Real TalkLearn more about protecting the nuclear industry from terrorism, natural disasters, and cyberattacks from Mike Coates of STP Nuclear Operating Co. on Sept. 22.
In Iran, a computer virus introduced through a simple USB device shut down a uranium enrichment facility, crippling the country’s controversial nuclear industry. In Crimea, a hacker took down a power grid, turning off electricity to hundreds of thousands of people in the ongoing power struggle between Ukraine and Russia. In the U.S., water plants, wastewater processing facilities, and energy companies have been subject to cyberattacks.
“There is obviously a big vulnerability for critical infrastructure,” said Alumnus Michael Coates, the Cybersecurity Project Manager for STP Nuclear Operating Company in South Texas.
Coates, who graduated with a master’s degree in Security Studies, oversees the cybersecurity project for the South Texas Project Electric Generating Station, a 2,700 megawatt nuclear-powered facility providing clean energy to two million Texas homes. It is one of 62 commercial nuclear plants across the country regulated by the Nuclear Regulatory Commission (NRC). The NRC recently released a new set of complex federal regulations designed to protect digital computer, communications systems, and networks from cybersecurity attacks.
Coates is managing the multi-million dollar project to implement the new regulations at his facility. The NRC is expected to begin inspecting commercial nuclear facilities to the new regulations by December 2017.
Coates began his career at STP in 2008 as a security operations intern, conducting causal factor investigations, adverse trend evaluations, and protective strategy assessments. He was hired by the company after graduation to implement physical security enhancements and modifications, including vehicle barrier systems, intrusion detection systems, breach analyses, and various system upgrades.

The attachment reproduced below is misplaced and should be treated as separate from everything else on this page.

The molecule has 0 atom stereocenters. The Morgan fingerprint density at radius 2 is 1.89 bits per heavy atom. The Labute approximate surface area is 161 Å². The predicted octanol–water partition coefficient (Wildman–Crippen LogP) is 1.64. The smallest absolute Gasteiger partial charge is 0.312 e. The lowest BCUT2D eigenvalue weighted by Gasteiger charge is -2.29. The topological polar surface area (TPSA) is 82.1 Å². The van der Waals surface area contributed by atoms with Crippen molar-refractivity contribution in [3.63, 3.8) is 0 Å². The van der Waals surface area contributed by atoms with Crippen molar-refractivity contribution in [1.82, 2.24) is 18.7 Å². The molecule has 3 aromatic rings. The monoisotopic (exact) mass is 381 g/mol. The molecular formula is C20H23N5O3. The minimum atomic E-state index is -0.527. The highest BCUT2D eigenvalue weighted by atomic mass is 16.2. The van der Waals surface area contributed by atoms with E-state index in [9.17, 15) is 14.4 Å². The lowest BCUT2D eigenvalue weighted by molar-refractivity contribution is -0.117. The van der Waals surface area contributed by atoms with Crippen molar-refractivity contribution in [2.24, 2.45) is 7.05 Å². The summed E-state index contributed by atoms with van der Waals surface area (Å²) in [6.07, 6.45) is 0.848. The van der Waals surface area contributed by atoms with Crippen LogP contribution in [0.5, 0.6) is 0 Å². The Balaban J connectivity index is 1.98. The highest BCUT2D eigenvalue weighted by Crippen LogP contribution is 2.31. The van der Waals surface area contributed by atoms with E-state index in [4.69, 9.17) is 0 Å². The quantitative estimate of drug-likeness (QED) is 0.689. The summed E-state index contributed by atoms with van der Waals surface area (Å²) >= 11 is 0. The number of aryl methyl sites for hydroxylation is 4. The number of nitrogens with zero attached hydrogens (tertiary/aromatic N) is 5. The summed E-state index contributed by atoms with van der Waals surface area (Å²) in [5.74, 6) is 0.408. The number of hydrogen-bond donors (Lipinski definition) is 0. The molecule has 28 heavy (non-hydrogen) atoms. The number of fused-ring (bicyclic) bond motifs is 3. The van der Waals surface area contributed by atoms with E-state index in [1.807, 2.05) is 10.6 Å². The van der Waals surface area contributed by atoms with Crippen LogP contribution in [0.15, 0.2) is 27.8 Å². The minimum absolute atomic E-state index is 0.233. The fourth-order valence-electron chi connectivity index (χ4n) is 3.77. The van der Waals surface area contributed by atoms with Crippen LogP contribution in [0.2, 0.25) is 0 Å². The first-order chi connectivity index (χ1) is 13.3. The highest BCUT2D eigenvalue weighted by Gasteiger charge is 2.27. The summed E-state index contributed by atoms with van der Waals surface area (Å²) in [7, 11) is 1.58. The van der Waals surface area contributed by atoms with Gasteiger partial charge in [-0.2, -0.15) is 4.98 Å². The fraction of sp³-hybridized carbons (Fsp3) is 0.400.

Coates also served as the senior security coordinator of STP Security Operations, where he provided oversight of approximately 140 armed security officers responsible for plant protection.
Coates also worked in the STP IT department, managing security communication system upgrades, implementing 3D modeling and simulation technologies, and installing necessary Cyber Security modifications to critical plant systems.
“Cybersecurity is very important to the nuclear industry, and it should be to all critical infrastructure,” said Coates. “We must ensure our critical equipment and systems continue to remain insulated and protected from cyber-attacks.”